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Governments advice for owners of animals during Covid-19 outbreak

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The government has issued advice for those who have animals:

There is no evidence of coronavirus circulating in pets or other animals in the UK and there is nothing to suggest animals may transmit the disease to humans. In line with the general advice on fighting coronavirus, you should wash your hands regularly, including before and after contact with animals.

Dogs

Advice if you have symptoms of coronavirus and must remain at home for 7 days, or 14 days as a household

If your dog cannot exercise at home, you should ask someone outside of your household to walk your dog for you.

All non-essential trips to vets should be avoided. If your pet needs urgent treatment, you must phone the vet to arrange the best approach to meet your pets’ needs.

Advice if you do not have symptoms of coronavirus

You may leave your house to exercise once a day and you should combine this with walking your dog. In doing so, it is important that you minimise the time spent outside of the home and remain 2 metres away from anyone outside of your household.

All non-essential trips to vets should be avoided. If your pet needs urgent treatment, you may take them, but must remember to wash your hands and remain 2 metres away from anyone outside your household. You must call the vet before going to see them.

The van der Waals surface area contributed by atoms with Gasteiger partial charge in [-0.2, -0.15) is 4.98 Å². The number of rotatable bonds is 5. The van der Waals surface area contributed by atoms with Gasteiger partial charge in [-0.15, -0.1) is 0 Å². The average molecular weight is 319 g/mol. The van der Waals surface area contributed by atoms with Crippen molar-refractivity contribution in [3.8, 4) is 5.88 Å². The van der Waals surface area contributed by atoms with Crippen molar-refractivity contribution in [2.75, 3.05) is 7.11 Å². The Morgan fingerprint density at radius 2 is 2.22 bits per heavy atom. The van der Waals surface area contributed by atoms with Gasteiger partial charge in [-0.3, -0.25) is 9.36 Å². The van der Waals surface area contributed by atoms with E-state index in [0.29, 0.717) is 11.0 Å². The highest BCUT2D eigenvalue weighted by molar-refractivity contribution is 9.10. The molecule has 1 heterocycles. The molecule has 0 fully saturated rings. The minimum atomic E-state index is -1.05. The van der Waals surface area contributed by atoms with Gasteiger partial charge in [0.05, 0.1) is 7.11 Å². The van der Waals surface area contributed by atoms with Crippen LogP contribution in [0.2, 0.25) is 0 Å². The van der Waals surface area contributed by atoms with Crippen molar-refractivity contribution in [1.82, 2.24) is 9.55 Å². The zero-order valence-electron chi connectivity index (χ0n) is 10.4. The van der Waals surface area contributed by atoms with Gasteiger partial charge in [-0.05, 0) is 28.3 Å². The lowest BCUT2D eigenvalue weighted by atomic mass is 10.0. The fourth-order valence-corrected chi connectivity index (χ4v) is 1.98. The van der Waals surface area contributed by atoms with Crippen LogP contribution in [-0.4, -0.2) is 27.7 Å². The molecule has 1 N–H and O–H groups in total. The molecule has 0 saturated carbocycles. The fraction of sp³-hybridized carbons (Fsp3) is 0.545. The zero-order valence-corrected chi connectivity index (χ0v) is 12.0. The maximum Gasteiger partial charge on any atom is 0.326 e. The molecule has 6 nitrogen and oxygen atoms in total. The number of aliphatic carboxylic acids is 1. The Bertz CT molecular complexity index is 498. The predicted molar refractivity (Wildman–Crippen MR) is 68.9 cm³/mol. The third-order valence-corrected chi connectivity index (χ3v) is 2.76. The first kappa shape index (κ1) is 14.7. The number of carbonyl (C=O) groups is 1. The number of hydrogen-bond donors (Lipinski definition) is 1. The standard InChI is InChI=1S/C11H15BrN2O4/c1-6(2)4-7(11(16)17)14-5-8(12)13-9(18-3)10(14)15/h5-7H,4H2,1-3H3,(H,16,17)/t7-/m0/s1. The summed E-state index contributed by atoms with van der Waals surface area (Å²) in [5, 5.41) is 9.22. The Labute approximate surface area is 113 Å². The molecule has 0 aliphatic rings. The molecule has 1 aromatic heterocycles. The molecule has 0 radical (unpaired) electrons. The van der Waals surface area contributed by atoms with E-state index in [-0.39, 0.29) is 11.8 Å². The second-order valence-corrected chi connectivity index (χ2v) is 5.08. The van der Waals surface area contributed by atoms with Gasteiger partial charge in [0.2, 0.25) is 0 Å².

Advice for those walking dogs on behalf of someone not able to

You may also leave your house to provide care or help a vulnerable person. This includes walking a dog for someone who is unable to leave their house because they are self isolating or being shielded. You should remember to wash your hands before and after handling the dog and keep 2 metres away from other people and animals, including when handing over the dog to the owner.

General advice for all cat owners

You should wash your hands before and after any contact with your cat.

Horses, livestock and other animals

Advice if you have symptoms of coronavirus and must remain at home for 7 days, or 14 as a household

If you have a horse in livery, you must not visit them whilst you are self-isolating. You should contact your yard manager or vet to make suitable welfare arrangements.

If you have livestock such as cattle, sheep, goats, pigs, poultry, or any other types of livestock you should arrange for someone else who is not self-isolating to care for your animals.

Where this is not possible you should ensure the basic needs of your animals are met. You must make sure you wash your hands before and after handling your animals and ensure you remain 2 metres away from other people.

If you are too unwell to care for your animals and there is no one to help, you should call your local authority.

Advice if you do not have symptoms of coronavirus

You may leave your house to exercise once a day and you should combine this with leaving your house to provide care for your horse or livestock.

It is essential that you minimise the time spent outside of the home and remain 2 metres away from others. You should remember to wash your hands before and after contact with any animals.